Bloom Day – April 2010

Last day of serviceberry blooms

All sorts of things are in bloom – we’re way ahead of last year:

  • Forsythia
  • Serviceberry ‘Autumn Brilliance’
  • Koreanspice viburnum
  • Purple-leafed sand cherry
  • Hyacinths
  • Muscari
  • Tulips
  • Scilla siberica
  • Yet more celandine poppy
    Celandine poppy (Stylophorum diphyllum)
  • Labrador violet - it spreads
    Labrador violet (Viola labradorica)
  • Marsh marigold (Caltha palustris)
  • Pennsylvania sedge in bloom
    Pennsylvania sedge (Carex pennsylvanica)
  • Dandelions (before I take a Cobrahead to them…)

Blooming soon: crabapples, prairie trillium, lily of the valley, & Virginia bluebells.  Thanks to Carol for getting everyone looking at flowers on Bloom Day!


6 responses to this post.

  1. Ah, spring is finally here! It about killed me to cut off the bloom stalks of some Virginia bluebells I just transplanted here from my daughter’s garden, but they were too wilty in the heat and it had to be done. I have three here started last year, and they’re so tiny still, I don’t think they’ll bloom. They’re one of my favorite spring flowers, and now I’m already looking forward to next spring even though most of this spring is still ahead of us.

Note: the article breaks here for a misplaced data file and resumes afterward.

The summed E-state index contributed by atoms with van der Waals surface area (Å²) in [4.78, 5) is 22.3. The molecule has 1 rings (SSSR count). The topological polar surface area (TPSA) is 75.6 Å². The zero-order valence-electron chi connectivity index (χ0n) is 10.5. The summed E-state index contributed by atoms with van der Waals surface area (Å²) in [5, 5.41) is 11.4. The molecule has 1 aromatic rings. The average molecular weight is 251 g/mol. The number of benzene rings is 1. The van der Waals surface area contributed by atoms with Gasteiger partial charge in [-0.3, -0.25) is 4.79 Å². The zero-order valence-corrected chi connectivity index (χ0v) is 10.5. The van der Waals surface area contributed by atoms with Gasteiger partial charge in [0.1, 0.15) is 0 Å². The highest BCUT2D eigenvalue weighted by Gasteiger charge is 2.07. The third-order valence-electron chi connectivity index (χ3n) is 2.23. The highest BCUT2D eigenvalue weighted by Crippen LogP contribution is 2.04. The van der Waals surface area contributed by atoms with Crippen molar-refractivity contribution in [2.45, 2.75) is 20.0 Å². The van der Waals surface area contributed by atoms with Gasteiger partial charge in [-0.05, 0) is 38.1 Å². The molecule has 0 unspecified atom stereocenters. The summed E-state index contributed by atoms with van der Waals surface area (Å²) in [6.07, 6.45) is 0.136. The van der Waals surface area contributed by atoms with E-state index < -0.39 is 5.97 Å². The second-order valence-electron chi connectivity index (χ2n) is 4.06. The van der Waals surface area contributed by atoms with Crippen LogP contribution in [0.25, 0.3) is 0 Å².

2. Spring is finally springing! Yippee! You’re on your way!


  3. I think I saw your Celandine poppy last year and admired them and meant to get some seeds for them but forgot. They’re beautiful.

    Also, I’m looking lustily at your violets.


    • Posted by lakechicagoshores on April 19, 2010 at 1:27 pm

      If you’re ever in the neighborhood, I’ll dig up a couple of each for you. Particularly the celandine poppy: there’s one growing merrily in the 1 foot wide space between the a/c and the house!


  4. Do you let your celandine poppies go to seed? Mine are popping up everywhere, I guess I need to deadshead them so they don’t propogate too much.


    • Posted by lakechicagoshores on June 3, 2010 at 3:43 pm

      Yeah, I don’t do too much to them (although some critters like using them as beds so they tend to get a little matted down). If they pop up in places I don’t want them, I just toss them on the compost heap. It’s not terribly “spready” in my yard.


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